Macron at a crossroads with rising riots and protests over gasoline and nuclear

1 minute ago, Rasmus Jorgensen said:

True. 

But why were these labor laws enacted? 

Never underestimate the profound stupidity of really dumb people. 

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(edited)

39 minutes ago, Jan van Eck said:

The irony is that a workforce that adopts a flexible attitude generally expands and ends up with higher wages and benefits, as that plant with labor flexibility will continue to innovate, generate good gross margins, and capture market share, as well as introduce new products.  Politicians, including (sadly) quite a few labor union leaders, just don't understand this. 

Yep. 

Now have a look at Marine Le Pens campaign program and then Macrons. Macron wanted to create a flexible labour market based on the Scandinavian model. Marine Le Pen said everything was the immigrants fault. Macron won and are trying to make reforms. Guess what : it ain't pretty, but there's a chance France can come out stronger. Change is scary. That's why people kick back... it doesn't mean it is not the rigth thing though. 

Edited by Rasmus Jorgensen
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11 hours ago, Jan van Eck said:

I must say that that is a refreshing stance.  Not exactly typical!

No, not typical among Americans - which is sad given that we had a whole revolution about it.  And a constitution.  

I've found, however, that it's common among veterans who saw actual combat.  It took me a while to get savvy, but once I did, my father pointed out that my grandfather (Korean War, also infantry) expressed similar sentiments.  I also recall an older coworker who quoted his father (Korean War, also infantry) as saying, "Guns would make excellent paperweights if men had the good sense to put them down."  There's something about immersion in death & violence that breeds critical thinking.  

That said, I think we can derive a practical lesson from the differences between combat veterans and the average citizen: most human beings are lazy, amiable creatures perfectly content with the state of things - or at least insufficiently bothered to take action.  Society lovingly sticks their heads in the ground, and they're grateful for the comfort provided.  It takes a LOT to pull their heads back up.  Often, the only thing that can do the trick is serious trauma.  If average people start taking action, something is very wrong. 

Those living the ground truth are our sentinels.  Above all else, we should trust their experience.  

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9 hours ago, Dan Warnick said:

Interested.  How is the "quick search" added?  What is the setup to make it an option?

 

9 hours ago, Dan Warnick said:

@mthebold was talking about being in ANY browser and being able to do a quick search in the Duck.  I'm normally using Chrome and would like to do a quick alternative-search-engine search from within Chrome.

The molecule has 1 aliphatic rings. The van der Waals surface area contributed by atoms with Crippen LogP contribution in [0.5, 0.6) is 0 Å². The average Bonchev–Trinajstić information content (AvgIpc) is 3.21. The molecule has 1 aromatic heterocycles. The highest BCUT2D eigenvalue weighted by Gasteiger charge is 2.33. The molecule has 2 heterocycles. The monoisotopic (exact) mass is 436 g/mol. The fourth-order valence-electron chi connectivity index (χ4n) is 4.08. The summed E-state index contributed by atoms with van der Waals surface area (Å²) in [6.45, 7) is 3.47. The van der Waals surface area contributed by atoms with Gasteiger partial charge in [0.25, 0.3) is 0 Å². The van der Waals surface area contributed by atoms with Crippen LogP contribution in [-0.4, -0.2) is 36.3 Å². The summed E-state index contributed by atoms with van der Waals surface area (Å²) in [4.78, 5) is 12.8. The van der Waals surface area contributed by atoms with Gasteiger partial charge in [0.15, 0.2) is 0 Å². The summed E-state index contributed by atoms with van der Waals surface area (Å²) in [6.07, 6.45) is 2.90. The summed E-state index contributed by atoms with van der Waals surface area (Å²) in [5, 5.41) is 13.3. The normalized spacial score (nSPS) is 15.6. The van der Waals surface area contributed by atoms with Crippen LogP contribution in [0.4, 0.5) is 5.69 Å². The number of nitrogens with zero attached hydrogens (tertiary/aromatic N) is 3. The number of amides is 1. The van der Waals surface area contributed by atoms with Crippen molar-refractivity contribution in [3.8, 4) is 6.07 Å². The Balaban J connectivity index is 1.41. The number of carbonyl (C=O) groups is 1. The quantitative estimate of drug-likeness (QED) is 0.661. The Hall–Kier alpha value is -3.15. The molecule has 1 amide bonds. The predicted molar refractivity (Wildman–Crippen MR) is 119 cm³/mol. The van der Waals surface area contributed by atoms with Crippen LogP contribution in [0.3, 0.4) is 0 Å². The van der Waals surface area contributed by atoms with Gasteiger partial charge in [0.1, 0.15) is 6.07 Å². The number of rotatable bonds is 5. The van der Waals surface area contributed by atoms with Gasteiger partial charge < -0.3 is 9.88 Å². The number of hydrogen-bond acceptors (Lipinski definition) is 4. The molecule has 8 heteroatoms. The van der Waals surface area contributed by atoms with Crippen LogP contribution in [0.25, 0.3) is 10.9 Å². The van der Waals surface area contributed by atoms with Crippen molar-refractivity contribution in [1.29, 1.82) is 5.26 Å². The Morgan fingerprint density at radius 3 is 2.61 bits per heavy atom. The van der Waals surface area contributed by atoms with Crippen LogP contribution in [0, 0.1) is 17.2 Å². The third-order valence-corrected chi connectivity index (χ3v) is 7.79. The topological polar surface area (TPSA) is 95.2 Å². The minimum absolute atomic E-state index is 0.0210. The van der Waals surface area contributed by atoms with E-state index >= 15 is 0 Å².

Once upon a time, you could add "quick searches" by right clicking in any search bar and choosing the appropriate option.  That seems to have disappeared in Chrome.  

The current method seems to be adding keywords in your settings.  Go to: 

- Chrome
- Settings
- Manage Search Engines

From there, you can edit individual search engines, including adding keywords: 

image.thumb.png.9be9048f07feff28e7b89d85d3c1feff.png

Once you've added a keyword, you just type the keyword in the address bar followed by "<space>".

Here, I've typed the keyword "a":

image.png.459363e2684eabec56e3b74c92e15b05.png

When I follow "a" with a "<space>", Google knows I'm trying to search Amazon: 

image.png.d0f010370b7bcb3d24fa021bf599cc5c.png

I can then type in whatever I want and press "<Enter>".  For example, suppose I wanted to join the party in France: 

image.png.715b6e6ef479ec78c81d5110960cdbdc.png

image.thumb.png.090eae308cfb65ce03dc0a372f5eadd1.png

 

Of course, if things go south, we'll have to assume the position for our socialist overlords.  May I recommend:  

image.png.34dcbedf1f51467df9c04f18b948fad3.png

image.thumb.png.2c95df54ca0d2d84ef7dc1c80a9bd39a.png

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(edited)

ROTFLMAO!  You and I could get along.  🤝👍🖖🖖

Oh, and thanks for the instructions.  I set it up and did my first search.  Worked a charm!  Thanks.

image.png.90b81edf54fb6b5239fe507a351fe313.png

Edited by Dan Warnick
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And in America, for reasons beyond even Joe the Plumber, Bloomberg reports:

Gun Sales Fell in November

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16 minutes ago, Dan Warnick said:

ROTFLMAO!  You and I could get along.  🤝👍🖖🖖

Oh, and thanks for the instructions.  I set it up and did my first search.  Worked a charm!  Thanks.

image.png.90b81edf54fb6b5239fe507a351fe313.png

You see, everything's related, or relative:

The thread is about riots in France.

I wanted to use DuckDuckGo for limited searches.

My first limited search turned up the photo above.

The Mona Lisa was painted by italian Leonardo da Vinci, but was sold to France and is in the Louvre Museum now.

Culture amongst the rioting is on fire, and may be all the rage this season.